Reading this interview with Martin Wilson at One Teen Story
, I was struck by this part of his answers: "I had binders full of these [imaginary] movies—plot descriptions, casting choices ... But it didn’t stop at movies. I played (and still play) tennis, so back then I created an entirely fake professional tennis circuit, with hundreds of tennis players, complete with tournaments, rankings, matches, all of which I kept meticulous track of. I know that might sound crazy, but these things kept me sane and happy, I guess, and sowed the seeds for my future creative endeavors."
And I thought: Oh, no, Martin Wilson, it doesn't sound crazy at all. I know whereof you speak.
I've seen this sort of thing described in fiction: the game called "Town" that Harriet the Spy plays, in which she invents a town and lists all its imaginary residents and then gives them stories to play out. There are also the imaginary baseball games played by Jack Kerouac's characters (and, I have heard, by Kerouac himself).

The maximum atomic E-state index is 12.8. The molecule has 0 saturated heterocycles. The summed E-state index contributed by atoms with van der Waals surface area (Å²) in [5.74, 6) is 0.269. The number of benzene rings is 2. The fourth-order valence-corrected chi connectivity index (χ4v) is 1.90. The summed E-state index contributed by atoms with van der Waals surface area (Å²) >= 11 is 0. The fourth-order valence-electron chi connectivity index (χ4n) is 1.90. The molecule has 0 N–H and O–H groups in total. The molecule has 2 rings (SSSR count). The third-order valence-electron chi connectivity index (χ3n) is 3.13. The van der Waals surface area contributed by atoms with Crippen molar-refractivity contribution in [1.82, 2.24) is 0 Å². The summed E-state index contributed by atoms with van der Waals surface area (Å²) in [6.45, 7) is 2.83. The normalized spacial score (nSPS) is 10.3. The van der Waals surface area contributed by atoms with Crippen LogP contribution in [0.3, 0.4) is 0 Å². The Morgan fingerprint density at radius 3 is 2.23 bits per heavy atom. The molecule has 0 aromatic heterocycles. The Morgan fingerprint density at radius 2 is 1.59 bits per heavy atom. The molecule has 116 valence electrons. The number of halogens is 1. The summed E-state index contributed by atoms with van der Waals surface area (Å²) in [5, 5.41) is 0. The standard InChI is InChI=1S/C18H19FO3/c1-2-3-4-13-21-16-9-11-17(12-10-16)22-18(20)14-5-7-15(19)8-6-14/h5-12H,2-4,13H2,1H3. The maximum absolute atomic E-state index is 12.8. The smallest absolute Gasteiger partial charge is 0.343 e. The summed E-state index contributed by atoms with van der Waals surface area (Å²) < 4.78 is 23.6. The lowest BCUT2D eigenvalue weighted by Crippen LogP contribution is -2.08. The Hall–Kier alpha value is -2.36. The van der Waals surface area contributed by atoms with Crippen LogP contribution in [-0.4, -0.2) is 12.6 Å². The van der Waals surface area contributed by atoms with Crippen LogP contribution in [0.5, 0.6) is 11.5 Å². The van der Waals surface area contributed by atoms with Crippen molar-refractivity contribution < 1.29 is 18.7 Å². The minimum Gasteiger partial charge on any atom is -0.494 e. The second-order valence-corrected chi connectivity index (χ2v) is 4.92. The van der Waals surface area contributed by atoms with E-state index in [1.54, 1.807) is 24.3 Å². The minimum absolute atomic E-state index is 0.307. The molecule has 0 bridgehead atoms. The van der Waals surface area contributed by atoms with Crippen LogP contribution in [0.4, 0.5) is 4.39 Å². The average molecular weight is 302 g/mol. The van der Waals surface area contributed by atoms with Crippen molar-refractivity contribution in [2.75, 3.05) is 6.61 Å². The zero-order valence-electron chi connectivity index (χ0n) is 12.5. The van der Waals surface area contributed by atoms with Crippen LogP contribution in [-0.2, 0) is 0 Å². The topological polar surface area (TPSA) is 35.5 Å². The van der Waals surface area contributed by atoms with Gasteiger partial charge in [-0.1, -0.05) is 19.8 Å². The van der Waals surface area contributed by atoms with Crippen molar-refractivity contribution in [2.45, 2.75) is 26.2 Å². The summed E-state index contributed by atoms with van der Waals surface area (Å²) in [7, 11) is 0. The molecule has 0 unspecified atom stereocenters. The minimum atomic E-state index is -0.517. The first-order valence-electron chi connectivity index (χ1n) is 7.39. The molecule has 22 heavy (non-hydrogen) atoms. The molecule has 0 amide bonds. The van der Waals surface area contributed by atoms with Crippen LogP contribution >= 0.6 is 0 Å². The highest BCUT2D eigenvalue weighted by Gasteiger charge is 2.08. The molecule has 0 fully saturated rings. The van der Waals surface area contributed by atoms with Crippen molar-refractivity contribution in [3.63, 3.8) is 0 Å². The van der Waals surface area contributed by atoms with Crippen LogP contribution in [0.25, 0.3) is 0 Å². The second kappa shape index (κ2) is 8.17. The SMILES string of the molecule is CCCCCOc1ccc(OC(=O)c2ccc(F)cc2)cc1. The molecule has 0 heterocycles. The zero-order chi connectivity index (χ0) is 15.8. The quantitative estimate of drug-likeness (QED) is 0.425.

I wonder how many other writers have done this: create worlds that are not quite stories, not in the traditional narrative sense, but which may be seen either as play, or as exercises along the way to becoming a storyteller.
Like Martin Wilson, I created an imaginary tennis tournament with fictional players and results. I also had imaginary schools full of fictional students (for which I even created yearbooks), imaginary towns (for which I drew maps and created directories), and my own imaginary soap opera for which I outlined ten years' worth of episodes. I created my own Scholastic-style book catalog with book covers drawn by me, and wrote my own synopses for these non-existent books. Similarly, I wrote my own version of TV Guide
with shows I invented myself. I created magazines complete with ads for fictional products, drew album covers for imaginary musicians, and created an employee roster and bulletin board for a fictional company. I invented summer camps and competitions. (And once again, I must thank my grandfather for supplying a vast quantity of discount notebooks to feed all this imaginative output!)
Not only were these endeavors highly enjoyable, but I think they also served as a springboard for my writing. They taught me about world-building and character development; they were creative outlets and sparked further creativity. I thought of them as "games," and much later as "writing exercises."
And now I'm curious as to how many other writers out there have ever done something similar.